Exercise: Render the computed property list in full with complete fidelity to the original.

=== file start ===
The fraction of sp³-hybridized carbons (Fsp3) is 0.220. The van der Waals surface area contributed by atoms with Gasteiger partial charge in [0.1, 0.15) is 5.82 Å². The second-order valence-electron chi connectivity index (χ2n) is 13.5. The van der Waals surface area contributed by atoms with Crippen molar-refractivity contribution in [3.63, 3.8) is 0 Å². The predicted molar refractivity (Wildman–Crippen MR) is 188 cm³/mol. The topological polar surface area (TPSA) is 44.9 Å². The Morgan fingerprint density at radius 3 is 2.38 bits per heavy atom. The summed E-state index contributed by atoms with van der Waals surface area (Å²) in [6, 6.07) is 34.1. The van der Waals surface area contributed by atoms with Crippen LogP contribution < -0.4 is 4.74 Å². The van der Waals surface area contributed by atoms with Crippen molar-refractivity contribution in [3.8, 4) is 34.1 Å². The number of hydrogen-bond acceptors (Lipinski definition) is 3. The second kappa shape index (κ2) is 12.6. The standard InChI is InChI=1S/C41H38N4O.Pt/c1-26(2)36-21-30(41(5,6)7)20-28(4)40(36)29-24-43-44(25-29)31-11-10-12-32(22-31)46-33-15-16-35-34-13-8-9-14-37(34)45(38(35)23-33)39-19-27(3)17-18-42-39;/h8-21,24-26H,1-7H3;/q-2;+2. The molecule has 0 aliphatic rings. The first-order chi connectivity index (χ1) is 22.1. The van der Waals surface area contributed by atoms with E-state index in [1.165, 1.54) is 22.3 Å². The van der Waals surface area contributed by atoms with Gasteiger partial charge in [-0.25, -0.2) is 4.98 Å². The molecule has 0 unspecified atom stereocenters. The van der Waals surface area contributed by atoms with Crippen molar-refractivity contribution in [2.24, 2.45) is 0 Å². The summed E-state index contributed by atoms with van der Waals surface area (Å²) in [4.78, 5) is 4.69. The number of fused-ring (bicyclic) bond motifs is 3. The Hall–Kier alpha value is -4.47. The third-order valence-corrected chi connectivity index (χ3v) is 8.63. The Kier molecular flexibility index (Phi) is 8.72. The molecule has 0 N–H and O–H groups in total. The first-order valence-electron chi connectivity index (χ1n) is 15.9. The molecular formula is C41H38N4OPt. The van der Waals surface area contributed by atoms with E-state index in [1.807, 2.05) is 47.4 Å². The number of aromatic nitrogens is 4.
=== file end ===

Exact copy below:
The fraction of sp³-hybridized carbons (Fsp3) is 0.220. The van der Waals surface area contributed by atoms with Gasteiger partial charge in [0.1, 0.15) is 5.82 Å². The second-order valence-electron chi connectivity index (χ2n) is 13.5. The van der Waals surface area contributed by atoms with Crippen molar-refractivity contribution in [3.63, 3.8) is 0 Å². The predicted molar refractivity (Wildman–Crippen MR) is 188 cm³/mol. The topological polar surface area (TPSA) is 44.9 Å². The Morgan fingerprint density at radius 3 is 2.38 bits per heavy atom. The summed E-state index contributed by atoms with van der Waals surface area (Å²) in [6, 6.07) is 34.1. The van der Waals surface area contributed by atoms with Crippen LogP contribution < -0.4 is 4.74 Å². The van der Waals surface area contributed by atoms with Crippen molar-refractivity contribution in [3.8, 4) is 34.1 Å². The number of hydrogen-bond acceptors (Lipinski definition) is 3. The second kappa shape index (κ2) is 12.6. The standard InChI is InChI=1S/C41H38N4O.Pt/c1-26(2)36-21-30(41(5,6)7)20-28(4)40(36)29-24-43-44(25-29)31-11-10-12-32(22-31)46-33-15-16-35-34-13-8-9-14-37(34)45(38(35)23-33)39-19-27(3)17-18-42-39;/h8-21,24-26H,1-7H3;/q-2;+2. The molecule has 0 aliphatic rings. The first-order chi connectivity index (χ1) is 22.1. The van der Waals surface area contributed by atoms with E-state index in [1.165, 1.54) is 22.3 Å². The van der Waals surface area contributed by atoms with Gasteiger partial charge in [-0.25, -0.2) is 4.98 Å². The molecule has 0 unspecified atom stereocenters. The van der Waals surface area contributed by atoms with Crippen molar-refractivity contribution in [2.24, 2.45) is 0 Å². The summed E-state index contributed by atoms with van der Waals surface area (Å²) in [4.78, 5) is 4.69. The number of fused-ring (bicyclic) bond motifs is 3. The Hall–Kier alpha value is -4.47. The third-order valence-corrected chi connectivity index (χ3v) is 8.63. The Kier molecular flexibility index (Phi) is 8.72. The molecule has 0 N–H and O–H groups in total. The first-order valence-electron chi connectivity index (χ1n) is 15.9. The molecular formula is C41H38N4OPt. The van der Waals surface area contributed by atoms with E-state index in [1.807, 2.05) is 47.4 Å². The number of aromatic nitrogens is 4.